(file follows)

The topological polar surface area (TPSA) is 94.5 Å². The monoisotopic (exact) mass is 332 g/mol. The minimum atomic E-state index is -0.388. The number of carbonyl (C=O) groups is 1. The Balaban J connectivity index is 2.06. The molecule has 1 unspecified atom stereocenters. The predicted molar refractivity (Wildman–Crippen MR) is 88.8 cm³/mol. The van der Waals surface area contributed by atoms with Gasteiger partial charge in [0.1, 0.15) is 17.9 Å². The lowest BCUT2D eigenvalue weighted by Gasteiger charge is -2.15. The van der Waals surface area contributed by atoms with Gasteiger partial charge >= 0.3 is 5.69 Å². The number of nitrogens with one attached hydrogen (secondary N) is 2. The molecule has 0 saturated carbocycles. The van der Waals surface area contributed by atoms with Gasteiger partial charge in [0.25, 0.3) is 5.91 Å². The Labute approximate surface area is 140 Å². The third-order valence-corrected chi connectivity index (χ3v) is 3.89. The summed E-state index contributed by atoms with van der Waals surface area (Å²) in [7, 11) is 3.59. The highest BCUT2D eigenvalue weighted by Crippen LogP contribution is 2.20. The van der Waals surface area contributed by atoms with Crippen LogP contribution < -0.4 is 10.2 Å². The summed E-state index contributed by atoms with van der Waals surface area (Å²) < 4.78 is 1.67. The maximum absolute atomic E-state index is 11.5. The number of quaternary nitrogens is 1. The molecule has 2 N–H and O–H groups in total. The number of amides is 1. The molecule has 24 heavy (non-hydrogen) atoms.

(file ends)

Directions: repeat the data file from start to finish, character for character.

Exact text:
The topological polar surface area (TPSA) is 94.5 Å². The monoisotopic (exact) mass is 332 g/mol. The minimum atomic E-state index is -0.388. The number of carbonyl (C=O) groups is 1. The Balaban J connectivity index is 2.06. The molecule has 1 unspecified atom stereocenters. The predicted molar refractivity (Wildman–Crippen MR) is 88.8 cm³/mol. The van der Waals surface area contributed by atoms with Gasteiger partial charge in [0.1, 0.15) is 17.9 Å². The lowest BCUT2D eigenvalue weighted by Gasteiger charge is -2.15. The van der Waals surface area contributed by atoms with Gasteiger partial charge >= 0.3 is 5.69 Å². The number of nitrogens with one attached hydrogen (secondary N) is 2. The molecule has 0 saturated carbocycles. The van der Waals surface area contributed by atoms with Gasteiger partial charge in [0.25, 0.3) is 5.91 Å². The Labute approximate surface area is 140 Å². The third-order valence-corrected chi connectivity index (χ3v) is 3.89. The summed E-state index contributed by atoms with van der Waals surface area (Å²) in [7, 11) is 3.59. The highest BCUT2D eigenvalue weighted by Crippen LogP contribution is 2.20. The van der Waals surface area contributed by atoms with Crippen LogP contribution < -0.4 is 10.2 Å². The summed E-state index contributed by atoms with van der Waals surface area (Å²) < 4.78 is 1.67. The maximum absolute atomic E-state index is 11.5. The number of quaternary nitrogens is 1. The molecule has 2 N–H and O–H groups in total. The number of amides is 1. The molecule has 24 heavy (non-hydrogen) atoms.